Kate: While all this was going on, Facebook’s parent company, Meta, laid off more than 11,000 employees. Is that an indictment of the company’s pivot to the metaverse?
Charlie: There’s a lot happening [at Meta] and it’s probably a bad idea to conflate things. Some of the problem is mismanagement. Facebook would hire people to build out new parts of its infrastructure throughout the years, and then when they would pivot, which they do all the time, they kept a lot of those people on. They’ve cited that as a reason [for the layoffs]. Then there’s obviously an economic downturn that’s happening. Tech companies, especially during the pandemic, really beefed up and were planning for a short-term future that was dominated by digital interactions. But obviously, the world is changing again.
Kate: Ten days ago, you wrote that social media is aging, not dying. Has your thinking changed at all?
Charlie: No, I think these are just broad trends. What is most fascinating to me is the ascendancy of short-form video and different communication mediums over text-based posts. A lot of social media used to be this status-update kind of thing. If you look at how people, even if they don’t have a lot of followers, tend to behave on a platform like TikTok, it’s similar to a broadcaster, and it’s not so much like, “Hey, I’m having soup today for lunch.” That’s the way that social media used to be. Now everyone is an entertainer.
Kate: Have your social-media habits changed amid all this upheaval?
Charlie: No, not really. My tweets and all that have only increased—which has got me a little freaked out, because obviously it could all go away. I’m like, Maybe I am too dependent on this thing.
- Ukraine’s troops entered Kherson and appear poised to recapture the Russian-occupied city.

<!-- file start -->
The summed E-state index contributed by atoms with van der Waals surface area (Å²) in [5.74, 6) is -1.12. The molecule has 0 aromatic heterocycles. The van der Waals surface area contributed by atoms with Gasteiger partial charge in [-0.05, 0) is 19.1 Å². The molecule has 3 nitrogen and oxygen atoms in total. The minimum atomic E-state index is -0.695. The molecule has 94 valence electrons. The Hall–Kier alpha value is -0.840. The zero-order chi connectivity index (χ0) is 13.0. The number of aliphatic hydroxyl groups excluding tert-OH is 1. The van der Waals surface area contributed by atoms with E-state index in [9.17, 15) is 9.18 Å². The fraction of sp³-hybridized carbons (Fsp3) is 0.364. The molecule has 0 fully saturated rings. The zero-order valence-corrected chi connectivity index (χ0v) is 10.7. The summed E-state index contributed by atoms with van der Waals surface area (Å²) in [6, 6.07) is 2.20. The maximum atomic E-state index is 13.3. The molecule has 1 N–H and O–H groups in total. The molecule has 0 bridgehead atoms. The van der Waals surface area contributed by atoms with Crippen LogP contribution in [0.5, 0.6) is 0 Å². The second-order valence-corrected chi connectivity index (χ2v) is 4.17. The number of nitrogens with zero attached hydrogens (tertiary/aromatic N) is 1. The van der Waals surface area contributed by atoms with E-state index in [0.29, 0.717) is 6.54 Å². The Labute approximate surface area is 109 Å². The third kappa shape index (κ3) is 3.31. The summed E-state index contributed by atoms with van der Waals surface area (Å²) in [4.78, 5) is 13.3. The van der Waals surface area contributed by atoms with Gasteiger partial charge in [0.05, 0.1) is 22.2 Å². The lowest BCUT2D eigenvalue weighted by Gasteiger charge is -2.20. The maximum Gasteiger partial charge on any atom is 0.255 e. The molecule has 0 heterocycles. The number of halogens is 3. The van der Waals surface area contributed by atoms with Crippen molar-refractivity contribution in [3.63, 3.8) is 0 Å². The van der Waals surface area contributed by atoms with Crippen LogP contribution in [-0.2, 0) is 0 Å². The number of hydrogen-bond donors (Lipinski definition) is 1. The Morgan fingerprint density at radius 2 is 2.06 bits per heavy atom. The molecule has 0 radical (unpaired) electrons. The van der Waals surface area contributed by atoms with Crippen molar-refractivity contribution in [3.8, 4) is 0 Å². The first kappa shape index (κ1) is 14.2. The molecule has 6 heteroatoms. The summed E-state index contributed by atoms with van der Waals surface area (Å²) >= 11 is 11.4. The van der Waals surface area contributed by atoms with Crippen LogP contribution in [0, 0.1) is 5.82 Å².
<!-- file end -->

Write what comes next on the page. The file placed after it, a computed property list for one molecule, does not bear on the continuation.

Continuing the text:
- President Joe Biden spoke at the United Nations COP27 climate talks, focusing on American leadership and the climate achievements of the Inflation Reduction Act.
- The cryptocurrency exchange FTX has filed for bankruptcy, and Sam Bankman-Fried has stepped down as CEO.
- Deep Shtetl: Yair Rosenberg explains how Twitter shapes what you know, even if you’ve never used it.
- Unsettled Territory: Imani Perry on why getting hacked on Twitter made her reconsider her social-media future.
- Books Briefing: The best works of history both clarify our political present and hint at what the future might hold, Kate Cray writes.
The Quest to Make the Best Worst Cup of Coffee
By Alina Simone
My first glass of black, undiluted, pure robusta was a punch in the neck. It was 2,000-proof vodka plus caffeine. It made me want to dive, open-mouthed, into a swimming pool filled with sweet cream. This was nothing like the other wimpy thing called “coffee” I’d spent my entire life drinking, and at some primitive, sensory level, I struggled to process it. But I controlled my expression because Bang Duong, the man who’d grown and roasted and brewed this Thorlike drink, was seated right across from me. It was January 2020, and we were on the second floor of Ho Chi Minh City’s Tractor Coffee, a mecca of reclaimed wood, unfinished steel, and burlap tones that wouldn’t be out of place in Berkeley or Berlin save for one thing: Tractor was one of the only cafés I could find that made seed-to-cup coffee from the world’s least loved variety of bean. That could make it the staging ground for a far-fetched culinary revolution.
More From The Atlantic
Read. It’s a good weekend to get lost in a book. Try one of these 12 picks to help you love reading again.
And spend a few minutes with a poem: Here’s Adrienne Rich’s “Ideal Landscape.”
Watch. In theaters, go see Black Panther: Wakanda Forever—a thrilling blockbuster that achieves the near impossible.
On HBO Max, stream Barbarian, the horror movie that everyone’s suddenly talking about.
If you need a new show, catch up on Season 2 of The White Lotus, on HBO, before the next episode airs on Sunday. (There’s also a new season of The Crown, on Netflix—but it feels much more sedate than it should, our critic argues.)
Listen. On his new album, FOREVERANDEVERNOMORE, Brian Eno—the master of calming music—has recorded a wake-up call.
If Twitter really does burn to the ground, we’ll lose huge swaths of 2010s internet lore. My favorite account from that period is @horse_ebooks, which my colleague Kaitlyn Tiffany has made the case for as “a mysterious source of wisdom and art.” Kaitlyn chose “Everything happens so much” as the @horse_ebooks tweet that would define the internet. My pick? The evocative, and hilarious, “Leg Butt.”
Isabel Fattal contributed to this newsletter.